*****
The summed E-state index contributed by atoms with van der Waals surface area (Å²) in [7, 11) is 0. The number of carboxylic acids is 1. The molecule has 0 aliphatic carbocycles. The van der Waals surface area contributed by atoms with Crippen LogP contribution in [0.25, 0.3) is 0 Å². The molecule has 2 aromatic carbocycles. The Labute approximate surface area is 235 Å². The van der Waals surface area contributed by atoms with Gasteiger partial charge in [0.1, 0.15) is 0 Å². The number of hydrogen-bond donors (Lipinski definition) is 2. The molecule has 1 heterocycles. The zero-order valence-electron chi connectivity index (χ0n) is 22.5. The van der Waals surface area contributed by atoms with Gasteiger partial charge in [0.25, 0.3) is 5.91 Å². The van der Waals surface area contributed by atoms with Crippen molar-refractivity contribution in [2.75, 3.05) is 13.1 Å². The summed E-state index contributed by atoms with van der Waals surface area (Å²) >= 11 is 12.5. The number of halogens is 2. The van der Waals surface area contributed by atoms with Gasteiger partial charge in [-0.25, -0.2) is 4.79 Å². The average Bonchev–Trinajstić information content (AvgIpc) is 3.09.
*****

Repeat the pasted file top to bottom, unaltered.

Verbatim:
The summed E-state index contributed by atoms with van der Waals surface area (Å²) in [7, 11) is 0. The number of carboxylic acids is 1. The molecule has 0 aliphatic carbocycles. The van der Waals surface area contributed by atoms with Crippen LogP contribution in [0.25, 0.3) is 0 Å². The molecule has 2 aromatic carbocycles. The Labute approximate surface area is 235 Å². The van der Waals surface area contributed by atoms with Gasteiger partial charge in [0.1, 0.15) is 0 Å². The number of hydrogen-bond donors (Lipinski definition) is 2. The molecule has 1 heterocycles. The zero-order valence-electron chi connectivity index (χ0n) is 22.5. The van der Waals surface area contributed by atoms with Gasteiger partial charge in [0.25, 0.3) is 5.91 Å². The van der Waals surface area contributed by atoms with Crippen molar-refractivity contribution in [2.75, 3.05) is 13.1 Å². The summed E-state index contributed by atoms with van der Waals surface area (Å²) >= 11 is 12.5. The number of halogens is 2. The van der Waals surface area contributed by atoms with Gasteiger partial charge in [-0.25, -0.2) is 4.79 Å². The average Bonchev–Trinajstić information content (AvgIpc) is 3.09.